The University of Wollongong (UOW)

Australia

At UOW we recognise that the search for solutions to the world’s challenges must be a global one. That’s why we have established an international network of campuses, partners and bright minds to foster a supportive research community that drives real change.

Our research priorities are working tirelessly to solve complex, real-world problems. We’ve discovered human ancestors, partnered with NASA to find clues to climate change, collaborated with Twitter to manage monsoon flooding, built a bionic bra from intelligent fabrics and invested in a Titan Krios cryo-electron microscope that will allow us to move from developing treatments to finding cures.

UOW’s strategic research initiative, the Global Challenges Program, provides a distinctive environment for collaborative challenge-led research to ultimately transform lives and regions. It encourages and develops creative and community-engaged research that helps drive social, economic and cultural change in our region, with the potential to be translatable across the globe.

UOW’s strong research partnerships with world-renowned organisations and industry work towards building a sustainable and equitable future for the 21st century. Through engagement, UOW builds bridges between academics, businesses and researchers and is working with our partners to grow the Illawarra’s innovation ecosystem and pursue the uptake of disruptive technologies that deliver positive economic impacts.

Our Innovation Campus (IC) is a world-class, award-winning research and commercial precinct, home to a number of UOW’s leading research institutes working on developing “intelligent” innovative materials; superconductors that make energy transmission more efficient, new techniques for sustainable building design and maritime law and security. IC is also home to iAccelerate, a purpose-built business incubator and accelerator, with its two-stream program being the first of its kind in Australia. iAccelerate supports students, staff and the greater Illawarra community by providing the infrastructure, mentoring and education programs for great ideas to grow and helps connect entrepreneurs with funding opportunities.

UOW is proud to be among the best modern universities in the world. Throughout our 42 years as an independent university, we’ve built an international reputation for world-class research and exceptional teaching quality. UOW is consistently ranked in the top 1% of universities in the world for the quality of our graduates, ranking 151-200 in the 2017 QS Graduate Employability Rankings. UOW is also ranked as the 17th best modern university in the world by QS Top 50 Under 50 2018.

UOW retains sole responsibility for content © 2017 University of Wollongong.

1 July 2017 - 30 June 2018

Region: Global
Subject/journal group: All

The table to the right includes counts of all research outputs for The University of Wollongong (UOW) published between 1 July 2017 - 30 June 2018 which are tracked by the Nature Index.

Hover over the donut graph to view the FC output for each subject. Below, the same research outputs are grouped by subject. Click on the subject to drill-down into a list of articles organized by journal, and then by title.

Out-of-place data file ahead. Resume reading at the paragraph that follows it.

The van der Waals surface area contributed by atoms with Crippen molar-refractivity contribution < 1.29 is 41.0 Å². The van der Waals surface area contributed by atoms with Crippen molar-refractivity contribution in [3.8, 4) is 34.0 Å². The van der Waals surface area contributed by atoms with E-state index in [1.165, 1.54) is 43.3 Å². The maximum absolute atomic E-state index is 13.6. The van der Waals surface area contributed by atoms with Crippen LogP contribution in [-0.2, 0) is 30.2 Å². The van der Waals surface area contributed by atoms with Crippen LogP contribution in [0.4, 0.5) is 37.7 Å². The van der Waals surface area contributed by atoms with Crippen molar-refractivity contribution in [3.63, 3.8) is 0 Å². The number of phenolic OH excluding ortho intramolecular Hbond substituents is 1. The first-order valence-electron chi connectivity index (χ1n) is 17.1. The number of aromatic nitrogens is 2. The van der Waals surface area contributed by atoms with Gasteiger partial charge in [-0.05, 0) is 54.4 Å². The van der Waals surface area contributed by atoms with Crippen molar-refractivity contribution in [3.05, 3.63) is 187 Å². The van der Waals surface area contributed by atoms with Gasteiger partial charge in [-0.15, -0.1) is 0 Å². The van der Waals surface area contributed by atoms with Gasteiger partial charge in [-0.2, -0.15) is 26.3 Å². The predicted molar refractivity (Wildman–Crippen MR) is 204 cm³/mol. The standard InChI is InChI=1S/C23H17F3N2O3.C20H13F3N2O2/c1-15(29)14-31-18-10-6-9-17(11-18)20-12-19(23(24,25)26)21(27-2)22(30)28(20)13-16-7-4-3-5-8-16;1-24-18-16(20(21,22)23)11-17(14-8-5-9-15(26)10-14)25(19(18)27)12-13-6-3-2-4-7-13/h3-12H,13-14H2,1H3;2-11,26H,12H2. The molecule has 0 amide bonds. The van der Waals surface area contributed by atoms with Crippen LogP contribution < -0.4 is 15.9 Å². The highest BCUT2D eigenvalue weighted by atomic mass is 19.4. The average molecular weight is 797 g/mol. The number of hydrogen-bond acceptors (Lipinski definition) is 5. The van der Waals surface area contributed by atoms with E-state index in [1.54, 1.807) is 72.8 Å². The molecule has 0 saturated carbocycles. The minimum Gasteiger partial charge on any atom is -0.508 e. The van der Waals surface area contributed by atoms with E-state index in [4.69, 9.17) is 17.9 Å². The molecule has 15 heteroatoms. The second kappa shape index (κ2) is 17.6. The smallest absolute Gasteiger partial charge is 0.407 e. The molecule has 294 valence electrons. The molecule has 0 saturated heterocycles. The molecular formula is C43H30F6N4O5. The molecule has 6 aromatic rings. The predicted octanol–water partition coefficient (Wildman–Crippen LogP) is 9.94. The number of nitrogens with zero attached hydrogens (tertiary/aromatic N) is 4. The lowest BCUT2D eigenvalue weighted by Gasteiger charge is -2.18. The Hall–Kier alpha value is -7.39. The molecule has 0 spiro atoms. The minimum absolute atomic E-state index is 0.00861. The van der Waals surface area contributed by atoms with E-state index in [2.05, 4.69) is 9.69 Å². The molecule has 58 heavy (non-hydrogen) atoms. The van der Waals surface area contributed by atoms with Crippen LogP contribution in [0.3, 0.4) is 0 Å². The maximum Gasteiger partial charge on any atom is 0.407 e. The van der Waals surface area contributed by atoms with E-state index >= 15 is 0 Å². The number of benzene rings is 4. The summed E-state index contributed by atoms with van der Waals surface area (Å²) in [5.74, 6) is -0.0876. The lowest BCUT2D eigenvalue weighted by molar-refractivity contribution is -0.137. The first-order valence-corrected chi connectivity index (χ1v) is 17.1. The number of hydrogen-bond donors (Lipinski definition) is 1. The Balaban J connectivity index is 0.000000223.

Note: Articles may be assigned to more than one subject area.

AC FC
99 25.63

Outputs by subject (FC)

Subject AC FC
Chemistry 45 10.50
Physical Sciences 53 13.33
Earth & Environmental Sciences 8 1.57
Life Sciences 15 5.22

Highlight of the month

Bacterial DNA damage control

© SCIENCE ARTWORK/SCIENCE PHOTO LIBRARY/Getty

© SCIENCE ARTWORK/SCIENCE PHOTO LIBRARY/Getty

A new study shows that an enzyme’s role in helping bacteria cope with DNA damage differs from what scientists previously thought. 

Researchers from the University of Wollongong in Australia, and US colleagues tagged DNA polymerase IV (pol IV) with a fluorescent molecule to observe, in real-time, where it goes within live Escherichia coli cells after their DNA is damaged with substances like the antibiotic ciprofloxacin, or ultraviolet light. 

DNA polymerases help bacterial cells tolerate damage. It was thought pol IV does this by helping the DNA replication machinery, called the replisome, replicate past the damaged site in a process called translesion synthesis. Enzymes involved in this process are highly error prone, which can lead to increased mutation rates in bacteria, fuelling the evolution of antibiotic resistance.  

The team found that, when DNA was damaged, only a small proportion of the pol IV enzymes gathered at replisomes. Those that gathered, stayed only temporarily. The results indicate that pol IV promotes cell tolerance to DNA damage mainly through roles outside the replisomes, contrary to conventional thought.

Supported content

  1. PLOS Genetics 14, e1007161 (2018). doi: 10.1371/journal.pgen.1007161

View the article on the Nature Index

See more research highlights from The University of Wollongong (UOW)

More research highlights from The University of Wollongong (UOW)

1 July 2017 - 30 June 2018

International vs. domestic collaboration by FC

  • 31.34% Domestic
  • 68.66% International

Note: Hover over the graph to view the percentage of collaboration.

Note: Collaboration is determined by the fractional count (FC), which is listed in parentheses.

Affiliated joint institutions and consortia

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